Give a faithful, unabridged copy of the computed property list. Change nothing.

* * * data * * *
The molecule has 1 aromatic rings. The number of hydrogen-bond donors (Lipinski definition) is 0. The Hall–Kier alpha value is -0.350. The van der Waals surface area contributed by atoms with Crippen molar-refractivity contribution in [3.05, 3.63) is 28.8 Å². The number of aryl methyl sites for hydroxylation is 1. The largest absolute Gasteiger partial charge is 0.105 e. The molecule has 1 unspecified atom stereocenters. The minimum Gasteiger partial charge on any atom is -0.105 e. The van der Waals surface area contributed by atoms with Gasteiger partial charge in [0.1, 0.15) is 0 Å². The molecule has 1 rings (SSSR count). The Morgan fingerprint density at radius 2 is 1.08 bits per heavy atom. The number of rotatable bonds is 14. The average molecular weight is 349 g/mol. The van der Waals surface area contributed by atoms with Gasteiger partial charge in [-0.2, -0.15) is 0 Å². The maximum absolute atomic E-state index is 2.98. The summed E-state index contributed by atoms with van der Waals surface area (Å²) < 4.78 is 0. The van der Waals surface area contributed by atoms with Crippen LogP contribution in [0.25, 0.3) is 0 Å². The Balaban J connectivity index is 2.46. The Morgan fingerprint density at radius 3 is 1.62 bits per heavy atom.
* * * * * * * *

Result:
The molecule has 1 aromatic rings. The number of hydrogen-bond donors (Lipinski definition) is 0. The Hall–Kier alpha value is -0.350. The van der Waals surface area contributed by atoms with Crippen molar-refractivity contribution in [3.05, 3.63) is 28.8 Å². The number of aryl methyl sites for hydroxylation is 1. The largest absolute Gasteiger partial charge is 0.105 e. The molecule has 1 unspecified atom stereocenters. The minimum Gasteiger partial charge on any atom is -0.105 e. The van der Waals surface area contributed by atoms with Gasteiger partial charge in [0.1, 0.15) is 0 Å². The molecule has 1 rings (SSSR count). The Morgan fingerprint density at radius 2 is 1.08 bits per heavy atom. The number of rotatable bonds is 14. The average molecular weight is 349 g/mol. The van der Waals surface area contributed by atoms with Gasteiger partial charge in [-0.2, -0.15) is 0 Å². The maximum absolute atomic E-state index is 2.98. The summed E-state index contributed by atoms with van der Waals surface area (Å²) < 4.78 is 0. The van der Waals surface area contributed by atoms with Crippen LogP contribution in [0.25, 0.3) is 0 Å². The Balaban J connectivity index is 2.46. The Morgan fingerprint density at radius 3 is 1.62 bits per heavy atom.